And so, one might reasonably expect the children of immigrants to benefit from the parent's legal status, even if the children were not born until well after any amnesty was given.

Congress tried to fix immigration back in 1986. Why did it fail?

IRCA was supposed to put a stop to illegal immigration into the United States but failed. The number of unauthorized immigrants living in the country soared, from an estimated 5 million in 1986 to 11.1 million in 2013.

Opponents of expanded immigration say that the 1986 bill is proof that amnesty is going to fail every time. Even the bill's main co-sponsors, former senator Alan Simpson (R-Wyo.) and former representative Romano L. Mazzoli (D-Ky.) have admitted that "legitimate questions can be raised about the effectiveness of" the law.

What did the 1986 immigration law do?

There was the "amnesty" bit where unauthorized immigrants that had already been living in the United States continuously since 1982 became eligible for temporary legal status, after paying a $185 fee and demonstrating "good moral character."

After 18 months, immigrants could then become eligible for green cards, provided that immigrants learned to speak English.

There was also an enforcement bit where the law aimed to secure the U.S.-Mexico border against illegal crossings with new surveillance technology and a bigger staff.

The bill also imposed penalties on businesses that knowingly hired or employed unauthorized immigrants. Special Agricultural Workers consists of those who can show that they had worked 60 or more days in seasonal agriculture between May 1985 and May 1986. There was a total of 1.3 million, much past the original estimate of 250,000.

How many immigrants took advantage of amnesty?

The law awarded green cards to about 2.7 million immigrants, including about 1 million farm workers. This was the largest legalization program in U.S. history. However, there are still at least 2 million unauthorized immigrants who have not been granted amnesty or green cards and who still work here because many of them didn't qualify for legal status under the law. Many of these immigrants arrived in the United States after 1982.

Doris Meissner of the Migration Policy Institute stated that everyone assumed immigrants would just leave and that the new employer restrictions would push them out.

Why were the employer restrictions so ineffective?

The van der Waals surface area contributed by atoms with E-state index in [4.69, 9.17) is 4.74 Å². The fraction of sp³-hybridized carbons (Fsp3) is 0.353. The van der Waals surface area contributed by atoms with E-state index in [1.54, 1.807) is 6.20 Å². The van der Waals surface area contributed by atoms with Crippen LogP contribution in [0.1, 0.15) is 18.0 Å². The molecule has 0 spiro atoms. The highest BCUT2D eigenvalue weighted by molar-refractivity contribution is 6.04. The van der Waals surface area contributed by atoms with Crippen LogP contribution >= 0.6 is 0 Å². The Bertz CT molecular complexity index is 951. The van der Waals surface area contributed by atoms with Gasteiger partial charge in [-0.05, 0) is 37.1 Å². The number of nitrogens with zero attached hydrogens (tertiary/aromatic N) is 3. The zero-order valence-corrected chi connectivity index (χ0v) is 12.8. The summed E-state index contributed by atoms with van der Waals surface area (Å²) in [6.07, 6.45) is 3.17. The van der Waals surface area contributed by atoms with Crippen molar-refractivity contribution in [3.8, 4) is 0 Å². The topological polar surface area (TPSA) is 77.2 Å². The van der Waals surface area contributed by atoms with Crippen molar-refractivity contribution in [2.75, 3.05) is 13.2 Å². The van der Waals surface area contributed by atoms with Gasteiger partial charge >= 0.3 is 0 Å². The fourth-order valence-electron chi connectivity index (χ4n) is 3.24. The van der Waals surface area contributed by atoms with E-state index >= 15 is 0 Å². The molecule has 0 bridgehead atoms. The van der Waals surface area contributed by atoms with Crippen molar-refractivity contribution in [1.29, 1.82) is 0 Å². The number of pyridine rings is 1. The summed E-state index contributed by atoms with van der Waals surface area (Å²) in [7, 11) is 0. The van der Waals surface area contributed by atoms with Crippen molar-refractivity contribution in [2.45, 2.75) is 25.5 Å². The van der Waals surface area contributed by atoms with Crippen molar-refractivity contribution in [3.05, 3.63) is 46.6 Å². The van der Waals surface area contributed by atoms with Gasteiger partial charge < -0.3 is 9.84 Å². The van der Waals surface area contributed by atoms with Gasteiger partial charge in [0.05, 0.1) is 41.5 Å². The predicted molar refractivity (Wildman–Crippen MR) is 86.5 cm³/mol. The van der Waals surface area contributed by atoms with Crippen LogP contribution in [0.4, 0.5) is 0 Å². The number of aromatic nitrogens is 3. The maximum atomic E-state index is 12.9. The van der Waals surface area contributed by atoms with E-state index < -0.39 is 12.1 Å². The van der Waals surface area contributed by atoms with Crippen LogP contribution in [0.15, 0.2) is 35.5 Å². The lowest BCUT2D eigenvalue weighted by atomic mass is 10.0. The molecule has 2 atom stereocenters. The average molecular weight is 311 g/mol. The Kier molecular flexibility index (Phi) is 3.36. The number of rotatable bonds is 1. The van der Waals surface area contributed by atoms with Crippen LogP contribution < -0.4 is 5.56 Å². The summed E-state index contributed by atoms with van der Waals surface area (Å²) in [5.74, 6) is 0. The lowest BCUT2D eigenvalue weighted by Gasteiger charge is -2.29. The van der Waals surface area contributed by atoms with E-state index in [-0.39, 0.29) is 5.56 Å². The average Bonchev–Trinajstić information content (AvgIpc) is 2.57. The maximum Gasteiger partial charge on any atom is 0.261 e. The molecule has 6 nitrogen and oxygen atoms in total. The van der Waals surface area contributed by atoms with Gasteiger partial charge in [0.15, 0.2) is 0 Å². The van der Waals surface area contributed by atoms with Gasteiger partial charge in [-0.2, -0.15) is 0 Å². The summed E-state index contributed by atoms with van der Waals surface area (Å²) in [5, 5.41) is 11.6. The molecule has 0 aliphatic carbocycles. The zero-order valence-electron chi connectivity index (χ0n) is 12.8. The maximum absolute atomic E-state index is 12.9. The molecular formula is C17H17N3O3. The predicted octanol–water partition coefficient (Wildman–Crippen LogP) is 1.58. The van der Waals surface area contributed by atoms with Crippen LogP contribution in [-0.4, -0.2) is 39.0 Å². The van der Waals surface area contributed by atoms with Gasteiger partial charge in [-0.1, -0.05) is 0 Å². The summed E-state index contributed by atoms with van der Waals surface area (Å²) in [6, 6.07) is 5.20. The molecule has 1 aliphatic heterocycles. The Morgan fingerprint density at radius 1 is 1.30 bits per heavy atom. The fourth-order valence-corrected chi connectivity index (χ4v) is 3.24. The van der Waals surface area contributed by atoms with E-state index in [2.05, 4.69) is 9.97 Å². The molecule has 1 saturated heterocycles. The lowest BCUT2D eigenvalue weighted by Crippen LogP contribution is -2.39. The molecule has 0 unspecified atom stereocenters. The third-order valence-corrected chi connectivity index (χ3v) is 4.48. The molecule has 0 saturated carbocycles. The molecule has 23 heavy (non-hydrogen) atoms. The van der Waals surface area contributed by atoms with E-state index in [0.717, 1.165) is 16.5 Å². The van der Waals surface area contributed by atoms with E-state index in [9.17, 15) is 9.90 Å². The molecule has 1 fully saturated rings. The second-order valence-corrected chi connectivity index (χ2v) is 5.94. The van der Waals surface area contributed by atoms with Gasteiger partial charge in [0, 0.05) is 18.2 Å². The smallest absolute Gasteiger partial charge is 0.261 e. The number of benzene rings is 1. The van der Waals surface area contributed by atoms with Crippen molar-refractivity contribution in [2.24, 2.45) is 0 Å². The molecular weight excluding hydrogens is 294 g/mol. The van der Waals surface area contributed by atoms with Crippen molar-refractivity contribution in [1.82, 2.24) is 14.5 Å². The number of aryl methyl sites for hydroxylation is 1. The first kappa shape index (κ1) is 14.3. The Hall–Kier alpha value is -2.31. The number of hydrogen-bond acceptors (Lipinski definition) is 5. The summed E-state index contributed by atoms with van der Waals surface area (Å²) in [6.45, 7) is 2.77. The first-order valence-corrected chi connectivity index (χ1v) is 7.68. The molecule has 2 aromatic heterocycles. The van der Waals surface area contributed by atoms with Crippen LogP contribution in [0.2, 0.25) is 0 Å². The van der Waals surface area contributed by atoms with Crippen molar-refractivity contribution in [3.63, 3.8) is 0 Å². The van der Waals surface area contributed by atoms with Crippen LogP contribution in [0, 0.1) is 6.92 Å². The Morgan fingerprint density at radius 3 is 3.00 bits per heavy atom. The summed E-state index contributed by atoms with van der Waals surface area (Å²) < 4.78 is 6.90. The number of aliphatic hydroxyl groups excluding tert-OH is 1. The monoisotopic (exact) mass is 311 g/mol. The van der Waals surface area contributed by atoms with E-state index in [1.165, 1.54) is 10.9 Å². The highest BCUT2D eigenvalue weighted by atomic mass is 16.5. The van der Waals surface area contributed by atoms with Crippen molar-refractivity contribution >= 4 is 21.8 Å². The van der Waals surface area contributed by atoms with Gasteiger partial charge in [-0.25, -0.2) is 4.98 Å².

Wayne Cornelius of the Center for Comparative Immigration Studies at U.C. San Diego explained that the bill's sponsors ended up watering down the sanctions on employers to attract support from the business community.

Under the final law, all employers had to do to avoid sanctions was to make sure employers' workers had paperwork that "reasonably appears on its face to be genuine." If the documents were decent fakes, then it wasn't the manager’s problem. Employers were actually penalized if they scrutinized a worker's nationality too aggressively. Industries such as agriculture, construction, and landscaping often skirted the paperwork rules by relying on contractors and subcontractors.

In California, up to 80 percent of seasonal harvesting is done through contractors, and unauthorized immigrants are thought to make up a massive portion of the workforce.

Why were the border restrictions ineffective?

The bill specified a 50 percent increase in Border Patrol staffing along the Mexican border.

Border restrictions were ineffective since Congress didn't provide enough money to ramp up Border Patrol hiring until the mid-1990s.

As Princeton sociologist Douglas Massey has explained (pdf), the beefed-up Border Patrol ended up driving immigrants away from immigrant's traditional crossing spots near El Paso and San Diego.

Unauthorized immigrants began moving to all parts of the country, rather than staying concentrated in California, Texas, and Illinois.

So the 1986 law didn't work?

A major conceptual flaw in the bill, says Doris Meissner, was that the authors of the bill simply misjudged the high demand for immigrant labor in the United States.

Meissner also states that Congress didn't foresee at the time that employers would want more immigrants in the years ahead.

As a result, the law never set up a good process to provide as many legal immigrants as the labor markets would demand in the years ahead.